The Dingle Peninsula in Kerry is an ideal location for a short scenic bicycle tour. This 167km route loops around the Peninsula in a figure of eight taking in many of the most spectacular views and landscape Ireland has to offer.
Around eachbend there is another spectacular vista however the highlight of the route is the section around Slea Head, which although busy in the summer, is a strong contender for the most scenic road in the country.
The route as shown below doesn’t take the most direct route, it avoids the busy roads where possible and includes two off-road sections, the stretch of beach riding near Castlegregory (not possible at high tide) and a circuit through Glanteenasig Forest Park. Both of which are easily omitted.
I recommend starting the route in Tralee as the Connor Pass is best done in that direction however the loop west of Dingle Town is most dramatic if done in a clockwise direction.
Over the 167km there is 2500m of height gain most of which is concentrated into two notable ascents, Conor Pass and Bóthar na gCloch.
Climbing up Connor Pass.
The Conor Pass is a spectacular road through the Slieve Mish mountains that connects the north and south sides of the Peninsula. It’s a tough climb but the views more than make up for it. It’s much better if tackled from north to south as this means you are climbing the narrower, winding roads and descending the straighter, faster roads. Plus the views are much better on the north side and you will be better able to appreciate them at a slower climbing pace.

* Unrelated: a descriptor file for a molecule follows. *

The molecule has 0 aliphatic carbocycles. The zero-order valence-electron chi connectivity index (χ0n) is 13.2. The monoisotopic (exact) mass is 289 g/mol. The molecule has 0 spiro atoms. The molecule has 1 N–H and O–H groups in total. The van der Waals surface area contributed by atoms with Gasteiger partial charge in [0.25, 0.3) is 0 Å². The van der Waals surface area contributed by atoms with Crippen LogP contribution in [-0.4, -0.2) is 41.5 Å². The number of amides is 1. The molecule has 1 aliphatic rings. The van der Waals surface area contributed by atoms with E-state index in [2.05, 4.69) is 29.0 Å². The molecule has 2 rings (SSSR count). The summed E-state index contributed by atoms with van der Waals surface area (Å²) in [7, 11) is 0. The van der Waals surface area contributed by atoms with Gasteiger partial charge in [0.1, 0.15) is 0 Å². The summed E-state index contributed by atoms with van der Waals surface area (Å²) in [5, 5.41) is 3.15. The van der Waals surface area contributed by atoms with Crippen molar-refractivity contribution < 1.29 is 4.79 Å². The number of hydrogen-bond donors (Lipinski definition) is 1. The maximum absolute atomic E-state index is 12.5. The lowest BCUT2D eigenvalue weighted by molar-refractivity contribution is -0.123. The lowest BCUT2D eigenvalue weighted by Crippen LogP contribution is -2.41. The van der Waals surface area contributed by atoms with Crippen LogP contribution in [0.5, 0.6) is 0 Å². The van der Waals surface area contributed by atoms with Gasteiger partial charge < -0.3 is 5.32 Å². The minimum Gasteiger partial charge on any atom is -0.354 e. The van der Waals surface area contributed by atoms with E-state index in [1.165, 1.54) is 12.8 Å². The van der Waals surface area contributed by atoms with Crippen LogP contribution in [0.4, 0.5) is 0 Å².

Descending Bóthar na gCloch.
The other climb is really two climbs, after the climb northwards out of Annascaul you lose some height before climbing up again over Bothár na gCloch. The last section of the latter is really steep so be warned.
The vast majority of the route is on road with the exception of the stretch along the beach and the forest roads in Glanteenasig, these would be rideable on everything but an out and out road bike. Any bike with more than 30mm tyres should be fine.
Those looking for rougher terrain should check out the route taken by the Dingle Way.
You could extend the route slightly by keeping close to the coast after Ballferriter passing through the villages of Murreagh and Feohanagh. It would also be possible to take a more direct route on busier roads at a few points which could reduce the distance a fair bit.
Beautiful quiet backroad near Ballyferriter.
Most people will probably opt to do it in three days staying overnight in Cloghane and Annascaul. If you do it in two days then Dingle Town is probably the best place to stay. The whole area is geared towards tourists so there are plenty of accommodation options including hotels, B+Bs and hostels.
There is also lots of potential for really nice wild camping spots, suggestions include Glanteenasig, Connor Pass or some of the beaches on the western end of the peninsula.
As regards getting to the start Tralee is easily accessible by bus or train. I have marked the route as finishing in Castlemaine but you could either continue on to Killarney or else complete the loop and return to Tralee.